Opinion: Apple’s iPhone Subscription likely to be a bad deal for consumers
Apple is apparently mooting an iPhone subscription deal where you'd subscribe to the hardware the same way you might subscribe to Apple TV+, but it's not likely to be a great deal for consumers.
According to reports from Bloomberg, Apple is apparently looking at expanding its existing services to include an iPhone subscription. If true it would join the likes of Apple Music, Apple Fitness Plus, Apple TV+ and iCloud storage services.
Specifically, it's said to be looking at a subscription service for iPhone hardware. Rather than pay a hefty big lump sum for a shiny new iPhone, you would instead pay a monthly fee to effectively lease one.
It's worth pointing out that Bloomberg's report is in no way substantiated just yet by Apple itself. There is no announced pricing or availability schedule, or announcements about whether this is a plan that would only apply in the US, similar to the Apple Card credit card, or worldwide. Apple tests and prototypes a lot of ideas (Hi, Apple Car! Hi, Apple flat screen TV!) that never go anywhere at all.
This could totally be one of those.
For the sake of argument, let's say that it is indeed on the Apple future roadmap. Would it make sense?
Well, it depends. But before we start, the most obvious statement:
An iPhone subscription would totally make sense for Apple
Apple is not in the business of losing money. Indeed, it's rather good at making it.
There is just plain no way at all that any iPhone subscription scheme would get off the ground at Apple if it wasn't at least as profitable at selling iPhones is right now. Indeed, unless Apple's forecasts are for tumbling iPhones sales, subscription models don't escape the Cupertino boardroom unless it's more profitable.
That's likely, however, because as with most leasing schemes you typically don't end up "owning" the product – in this case an iPhone – at all, instead handing it back to Apple after your lease expires.
You get a new one and a new lease, and Apple gets a handset it can then use for parts to service paid Applecare warranties (another revenue stream) or obligatory consumer warranties without having to source those parts separately. Also, Apple keeps you as a customer within the iPhone world.
In other words, it's not hard to see what is in it for Apple. But is it good news for you?
Pricing is key, but the answer is probably no
Here I've got to get somewhat speculative, because of course there is no iPhone subscription pricing to work off.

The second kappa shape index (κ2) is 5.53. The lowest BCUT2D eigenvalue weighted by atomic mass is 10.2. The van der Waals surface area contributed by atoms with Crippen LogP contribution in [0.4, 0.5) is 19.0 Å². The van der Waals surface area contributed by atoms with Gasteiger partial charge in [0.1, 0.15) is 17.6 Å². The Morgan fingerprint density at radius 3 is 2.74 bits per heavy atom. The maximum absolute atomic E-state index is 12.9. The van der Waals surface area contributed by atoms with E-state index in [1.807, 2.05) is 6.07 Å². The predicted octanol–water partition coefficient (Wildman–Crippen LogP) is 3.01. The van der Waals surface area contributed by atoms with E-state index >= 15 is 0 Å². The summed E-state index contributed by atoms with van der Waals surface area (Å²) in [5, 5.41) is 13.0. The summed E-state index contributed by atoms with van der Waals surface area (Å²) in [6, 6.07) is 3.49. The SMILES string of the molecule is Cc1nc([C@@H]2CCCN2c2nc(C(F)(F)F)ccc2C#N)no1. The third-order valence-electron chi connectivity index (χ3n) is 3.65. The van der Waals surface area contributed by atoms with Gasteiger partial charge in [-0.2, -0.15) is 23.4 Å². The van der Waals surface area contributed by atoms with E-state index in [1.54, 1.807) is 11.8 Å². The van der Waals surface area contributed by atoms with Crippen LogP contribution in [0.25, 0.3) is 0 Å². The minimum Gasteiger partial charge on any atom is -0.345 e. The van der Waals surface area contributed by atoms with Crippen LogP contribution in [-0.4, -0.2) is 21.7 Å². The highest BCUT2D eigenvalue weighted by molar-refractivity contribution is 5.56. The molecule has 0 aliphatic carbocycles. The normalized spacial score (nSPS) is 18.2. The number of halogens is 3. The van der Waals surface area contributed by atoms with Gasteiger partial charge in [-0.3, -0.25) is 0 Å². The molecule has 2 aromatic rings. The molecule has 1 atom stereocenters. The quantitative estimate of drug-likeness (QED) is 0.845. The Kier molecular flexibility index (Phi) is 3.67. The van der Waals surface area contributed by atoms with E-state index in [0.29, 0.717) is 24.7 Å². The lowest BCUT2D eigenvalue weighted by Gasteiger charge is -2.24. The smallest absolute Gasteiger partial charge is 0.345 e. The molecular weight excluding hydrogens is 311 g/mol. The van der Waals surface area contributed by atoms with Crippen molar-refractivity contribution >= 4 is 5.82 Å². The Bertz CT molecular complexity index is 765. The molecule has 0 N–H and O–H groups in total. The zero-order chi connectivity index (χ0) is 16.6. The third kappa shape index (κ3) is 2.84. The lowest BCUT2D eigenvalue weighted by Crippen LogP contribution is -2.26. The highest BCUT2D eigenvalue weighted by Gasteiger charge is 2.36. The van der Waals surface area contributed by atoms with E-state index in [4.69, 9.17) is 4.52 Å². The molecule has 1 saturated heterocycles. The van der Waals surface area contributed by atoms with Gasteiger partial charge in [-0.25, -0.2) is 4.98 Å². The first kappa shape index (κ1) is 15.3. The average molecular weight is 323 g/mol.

Tim Cook could go utterly bonkers and declare that iPhone subscriptions will start at $0.99 a month… but that won't happen. Apple will crunch numbers and come up with one that looks like it's "affordable" relative to the price of an actual iPhone handset.
However, like any lease you've got to do some careful maths. And locally we do have a model to work from. Telcos of course offer you a phone, including many iPhone models on contract terms that might look like Apple subscription terms.
However, I'm going to ignore those, because they don't count. For a start, they're a phone payment plan, so you do end up owning the iPhone once the contract concludes. What's more, the way every single telco structures its iPhone plans means that you just pay the cost of the phone split up into 12, 24 or 36 equal chunks. You might save maybe a dollar or 2 if they're feeling generous, but often the margins on Apple hardware are so tight that there's no room for generosity.
Here's the thing. Locally, we've seen telcos try their hands at mobile phone lease plans before. Telstra used to offer them as "Go Mobile Swap" plans, typically priced at $10 a month less than their regular plan prices. You did end up owning the phone after 18 months if you stayed on a plan, but if you wanted to swap after 12 months, you paid a $99 fee to do so.
It wasn't a good plan at the time, and I said as much.
Apple would have to get quite a bit better than $10 a month cheaper to make a subscription service good value, especially when you consider the resale value of an iPhone in good working order.
It could bundle a whole bunch of services in with the iPhone subscription to enhance its apparent value, but those services only have value while they run, not when you're selling the handset.
As you were with the Telstra leasing deal back in the day, you're also assuming the risk for the iPhone while you've got it. The odds are good that Apple won't smile nicely if you try to trade up to a new model iPhone by handing in your cracked and broken model.